Unheard Voices: Older Tongzhi in Hong Kong
Older tongzhi constitute one of the forgotten groups of people in Hong Kong. Their needs and voices are often neglected, and hence go unnoticed, both within the LGBT+ community and by society at large. This video provides an introduction to the problems and challenges that older LGBT people are facing, particularly with respect to access to social and medical services, and suggests ways to fulfil their unmet social needs.
Do you know any older tongzhi, the local parlance for lesbian, gay, bisexual, transgender, and other sexual minorities, or LGBT+? If so, how do they live their lives? What problems do they face? Older tongzhi constitute one of the forgotten groups of people in Hong Kong. Their needs and voices are often neglected, and hence go unnoticed, both within the LGBT+ community and by society at large.
Dr Travis Kong, Associate Professor of the Department of Sociology, received the Faculty Knowledge Exchange (KE) Award 2015 of the Faculty of Social Sciences that led to publication of a Chinese book called Oral History of Older Gay Men in Hong Kong (男男正傳︰香港年長男同志口述史, Stepforward Multimedia, 2014), which was subsequently translated into English and published as Oral Histories of Older Gay Men in Hong Kong: Unspoken but Unforgotten (HKUP, 2019). The book documents the life stories – and the difficulties and challenges therein – of older gay men living in Hong Kong, stories punctuated by laughter, joy and pride, as well as tears, remorse and shame. Publication of the book subsequently led to the establishment, in 2014, of the first and only social support group looking after the interests and well-being of the older tongzhi community in Hong Kong. It is known as Gay & Grey.
Dr Kong’s current KE project extends his valuable work in this area to exploration of the lives of older LBT (lesbian, bisexual and transgender) tongzhi in Hong Kong. This video – Unheard Voices: Older Tongzhi in Hong Kong – provides an introduction to the problems and challenges that older LGBT people are facing, particularly with respect to access to social and medical services, and suggests ways to fulfil their unmet social needs.
Amongst the voices captured in the video are the following:
“When my friends found out that I was tongzhi, they called me ‘faggot’, and we have very little contact now”, said Ng Mui, an 80-year-old gay man.
Pearl, a 65-year-old lesbian, feels that her gynaecologist is heterosexist because after learning that Pearl had no longer had sex with a man, she failed to examine her private parts, leading Pearl to wonder, “Does sex between women not count?”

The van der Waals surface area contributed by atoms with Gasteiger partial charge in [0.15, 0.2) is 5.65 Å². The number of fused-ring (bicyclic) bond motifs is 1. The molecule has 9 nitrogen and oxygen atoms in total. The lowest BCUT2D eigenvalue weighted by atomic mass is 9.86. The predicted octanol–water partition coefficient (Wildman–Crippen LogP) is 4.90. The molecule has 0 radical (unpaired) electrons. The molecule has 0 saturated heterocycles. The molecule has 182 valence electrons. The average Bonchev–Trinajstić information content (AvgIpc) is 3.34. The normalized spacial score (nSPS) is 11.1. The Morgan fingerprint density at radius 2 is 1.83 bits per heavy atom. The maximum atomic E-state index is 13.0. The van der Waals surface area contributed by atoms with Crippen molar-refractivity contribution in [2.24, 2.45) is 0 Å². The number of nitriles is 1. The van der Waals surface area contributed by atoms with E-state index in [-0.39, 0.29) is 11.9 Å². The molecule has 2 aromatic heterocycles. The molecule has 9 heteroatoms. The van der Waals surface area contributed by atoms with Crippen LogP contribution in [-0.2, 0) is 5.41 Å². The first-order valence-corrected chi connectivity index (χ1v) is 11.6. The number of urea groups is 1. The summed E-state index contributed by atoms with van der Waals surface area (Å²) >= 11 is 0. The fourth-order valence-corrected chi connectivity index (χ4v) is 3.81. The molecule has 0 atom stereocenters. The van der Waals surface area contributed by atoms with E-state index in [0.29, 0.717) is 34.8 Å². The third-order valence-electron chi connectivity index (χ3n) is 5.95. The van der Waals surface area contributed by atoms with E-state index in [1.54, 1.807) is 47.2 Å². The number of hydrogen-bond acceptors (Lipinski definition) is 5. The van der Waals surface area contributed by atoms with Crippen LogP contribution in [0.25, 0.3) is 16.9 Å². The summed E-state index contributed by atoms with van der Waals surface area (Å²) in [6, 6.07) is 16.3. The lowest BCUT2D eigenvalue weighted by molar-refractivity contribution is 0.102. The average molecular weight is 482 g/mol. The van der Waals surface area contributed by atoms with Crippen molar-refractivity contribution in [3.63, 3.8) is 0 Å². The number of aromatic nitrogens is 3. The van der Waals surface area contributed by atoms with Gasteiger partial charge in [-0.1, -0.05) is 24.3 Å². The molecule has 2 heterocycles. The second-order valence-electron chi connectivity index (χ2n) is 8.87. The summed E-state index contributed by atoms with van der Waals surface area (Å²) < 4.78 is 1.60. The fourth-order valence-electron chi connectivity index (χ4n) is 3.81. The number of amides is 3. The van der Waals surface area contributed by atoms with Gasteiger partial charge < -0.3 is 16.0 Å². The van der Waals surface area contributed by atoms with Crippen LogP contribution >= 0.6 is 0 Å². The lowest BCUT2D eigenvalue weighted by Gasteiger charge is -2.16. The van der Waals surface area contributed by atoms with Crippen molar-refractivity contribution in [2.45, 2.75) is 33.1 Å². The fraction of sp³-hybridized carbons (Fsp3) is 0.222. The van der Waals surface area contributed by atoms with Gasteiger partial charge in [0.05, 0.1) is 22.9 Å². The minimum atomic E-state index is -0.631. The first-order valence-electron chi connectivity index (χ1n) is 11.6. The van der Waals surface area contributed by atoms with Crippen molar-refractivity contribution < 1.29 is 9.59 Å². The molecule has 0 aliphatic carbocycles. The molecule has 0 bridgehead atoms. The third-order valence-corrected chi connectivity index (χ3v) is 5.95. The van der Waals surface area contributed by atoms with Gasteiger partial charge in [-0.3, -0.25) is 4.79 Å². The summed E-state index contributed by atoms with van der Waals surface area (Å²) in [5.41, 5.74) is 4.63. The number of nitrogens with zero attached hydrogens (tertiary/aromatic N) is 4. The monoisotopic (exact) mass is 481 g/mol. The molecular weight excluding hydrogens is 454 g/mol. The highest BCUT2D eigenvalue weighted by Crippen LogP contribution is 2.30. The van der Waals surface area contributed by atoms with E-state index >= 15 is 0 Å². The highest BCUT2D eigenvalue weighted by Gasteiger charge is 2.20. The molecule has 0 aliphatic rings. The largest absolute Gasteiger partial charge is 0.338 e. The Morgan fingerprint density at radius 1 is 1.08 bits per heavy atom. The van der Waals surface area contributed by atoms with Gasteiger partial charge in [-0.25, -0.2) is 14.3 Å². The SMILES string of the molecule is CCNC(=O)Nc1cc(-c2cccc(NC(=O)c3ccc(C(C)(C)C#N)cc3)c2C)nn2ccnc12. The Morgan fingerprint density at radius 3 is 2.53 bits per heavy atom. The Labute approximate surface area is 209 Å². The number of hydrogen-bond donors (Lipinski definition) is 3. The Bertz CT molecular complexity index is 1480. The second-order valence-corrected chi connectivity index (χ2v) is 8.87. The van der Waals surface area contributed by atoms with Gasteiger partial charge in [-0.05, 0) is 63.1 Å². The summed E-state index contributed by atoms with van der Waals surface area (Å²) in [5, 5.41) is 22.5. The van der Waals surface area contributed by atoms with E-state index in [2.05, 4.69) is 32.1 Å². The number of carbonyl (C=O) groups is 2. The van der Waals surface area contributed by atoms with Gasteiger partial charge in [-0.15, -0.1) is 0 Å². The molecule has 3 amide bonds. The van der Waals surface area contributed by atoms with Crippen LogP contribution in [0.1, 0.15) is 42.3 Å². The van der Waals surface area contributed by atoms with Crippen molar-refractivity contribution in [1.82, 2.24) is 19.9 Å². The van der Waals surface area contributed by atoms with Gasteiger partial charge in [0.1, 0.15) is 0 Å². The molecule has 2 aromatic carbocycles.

“When social workers knew that I love both men and women, they looked at me in a strange way”, explained Kwok, a 76-year-old bisexual man. “Maybe they discriminated against me! Why should we be honest with them when they treat us like this?”
The video also captures the views of a social worker, nurse and academic, who reflected upon these issues and provided some suggestions:
Kin, a social worker, pointed out that sexuality is not a part of social work training. Older tongzhi thus constitute uncharted territory in the social work field.
Terry, a nurse, suggested that a lack of sensitivity on the part of medical professionals can lead to a bad relationship between professionals and older tongzhi, thereby affecting the quality of service the latter receive.
Dr Kong, who offers an academic perspective, estimates that there are 50,000 to 110,000 older tongzhi living in Hong Kong. He notes that sex amongst older people has long been seen as a taboo subject by elderly service providers in Hong Kong, regardless of sexual orientation. He offers some tips for service providers meeting a client for the first time. “When talking to a married elderly person, we should ask, ‘How’s your partner?’ rather than ‘How’s your husband or wife?’”, and “when first meeting a transgender person, we should ask, ‘How do you want us to address you?’”, he explained.
This video serves as an educational protocol and a teaching kit for medical and social service providers, the LGBT community, and the general public. Given that the sexuality and identity of older tongzhi were both denied when they were young, the overarching aim of the project of which the video is a part is to empower older tongzhi to both contribute to and become an integral part of a more caring, accepting and tolerant society.
When you are older, what do you think you would tell your younger self if you had a chance to travel back in time? Watch the video to see how your answer compares with the poignant answers given by these vulnerable individuals.
Department of Sociology, The University of Hong Kong
Faculty of Social Sciences, The University of Hong Kong
Gay & Grey